Everyone has heard of cancer and rightly so. However, what about the 50 million other illnesses, disabilities and chronic conditions a percentage of the world’s population face every single day? I have learnt that most people haven’t got a clue what my illnesses are, what the do or even that they are a thing. There is little to no funding for research and only a few specialists covering my conditions in the UK. It is unbelievable how uninformed  and oblivious the general population is. Yet again, I can’t say much as I hadn’t got a clue till it smacked me in the face. I think this is why it is so important to spread awareness not just among the chronic illness community but outside of it too. Friends, family, the weird guy wandering the streets. Anyone.

It’s all part of my experience learning to dance in the rain.

 

 

Identity Thief; losing yourself to a chronic illness

When living with a chronic illness, in many ways our identities feel taken from us. Whether you live with one illness, or twenty, you are mildly or severely affected, a bit of who we are is striped from us and replaced with the longing ache of who were once were, the person we wish we were.

No matter how much we cling onto the person we were prior to the dreadful diagnosis, sometimes when we look at ourselves in the mirror, we won’t always recognise the person before us. We change in so many ways, although not all bad as being ill can develop us in ways we don’t even realise.

Theft of identity while living with any illness is often predictable, one of the biggest aspects of being newly diagnosed. We’ve all been there, yet not all of us regain the control we need, the control we want.

It is truly devastating to be suddenly restricted by the name of an illness you can’t even pronounce and have no say on the changes being made to your lifestyle and you as a person. We learn to change how we do things, our hobbies and the things we once truly loved. Living in the word of doctors appointments and flare ups mean we have to make tough decisions and these decisions can be just as troublesome to make as anything else.

I’ve had to stop doing so much, simple things from netball games, to walking with my friends into town without worrying about the journey back. Things closer to my heart such as horse riding and playing on the trampoline with my brother. Losing everything at once overwhelmed me with nothing but confusion and the fear of losing myself. I know I won’t ever be that person again, I will never live without pain nor will I ever be illness free. That’s the harsh reality.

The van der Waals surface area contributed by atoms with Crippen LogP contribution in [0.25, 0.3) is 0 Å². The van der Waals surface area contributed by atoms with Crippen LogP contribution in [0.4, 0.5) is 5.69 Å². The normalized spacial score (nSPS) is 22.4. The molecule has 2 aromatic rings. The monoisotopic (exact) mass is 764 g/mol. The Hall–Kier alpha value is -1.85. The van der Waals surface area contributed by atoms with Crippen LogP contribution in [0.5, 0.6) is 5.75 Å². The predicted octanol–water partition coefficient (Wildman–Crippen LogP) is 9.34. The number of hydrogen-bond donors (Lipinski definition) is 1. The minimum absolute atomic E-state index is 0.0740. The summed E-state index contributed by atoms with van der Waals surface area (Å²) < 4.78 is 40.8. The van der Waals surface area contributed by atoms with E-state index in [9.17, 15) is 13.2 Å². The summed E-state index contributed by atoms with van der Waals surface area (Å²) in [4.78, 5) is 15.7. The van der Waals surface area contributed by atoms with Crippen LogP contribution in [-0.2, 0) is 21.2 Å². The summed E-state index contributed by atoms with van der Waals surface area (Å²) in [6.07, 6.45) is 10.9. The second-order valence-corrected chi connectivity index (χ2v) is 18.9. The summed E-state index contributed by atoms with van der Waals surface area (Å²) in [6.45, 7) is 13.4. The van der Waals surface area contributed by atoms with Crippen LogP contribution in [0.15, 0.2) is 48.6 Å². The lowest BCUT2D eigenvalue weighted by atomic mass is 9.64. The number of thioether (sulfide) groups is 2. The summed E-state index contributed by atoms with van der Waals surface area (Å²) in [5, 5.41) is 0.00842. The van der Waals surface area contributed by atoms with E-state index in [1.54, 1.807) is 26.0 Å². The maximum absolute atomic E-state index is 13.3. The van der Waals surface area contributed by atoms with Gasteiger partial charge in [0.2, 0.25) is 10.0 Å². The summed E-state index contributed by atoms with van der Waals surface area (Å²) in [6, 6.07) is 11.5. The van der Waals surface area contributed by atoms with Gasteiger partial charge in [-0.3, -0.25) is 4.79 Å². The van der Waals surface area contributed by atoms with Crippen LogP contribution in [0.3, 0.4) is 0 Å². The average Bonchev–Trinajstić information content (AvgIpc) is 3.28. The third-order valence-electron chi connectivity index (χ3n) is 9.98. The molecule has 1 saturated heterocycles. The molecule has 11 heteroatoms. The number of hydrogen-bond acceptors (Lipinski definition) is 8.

I think the fear is being seen as your illness rather than the person the illness has swallowed. I used to and still do fear I am seen as the girl in the wheelchair, rather the girl with the great sense of humour. The girl who was too young to be ill, rather than the girl who loved to paint. I fear I am seen as Myalgic Encephalomyelitis rather than Maddie. Seen as POTS and EDS rather than who I really am. Not only did I fear that others would see nothing but the illness, I felt like I had lost a great part of who I was.

I think the trick is to understand that you can be both the new and the old you. Let the girl with the chronic illness stand out as much as the old did and don’t for one second let it define who you really are. I think we should embrace both the old and the new, after all an illness shouldn’t stop us from being who we are at heart but we should also allow it to build our character. It took me a while to understand that although I had changed drastically, I am still myself. I have learnt to appreciate and accept that although I am not 100% who I was, I am now more capable of understanding others needs, I love harder than ever and I appreciate every single thing I have and am able to do. Yet I am still as interested in music, art, I still love animals and reading and I’m still as quirky, sarcastic and smart as I have ever been.

I am not the sick girl. I am the happy, nerdy, quirky, horse loving, arty mess of a girl who just happens to be sick.

What it means to be strong

Strength is often thought to be categorised as muscular or physical ability of a person, rarely is it appreciated for the strength of someone’s heart and mind.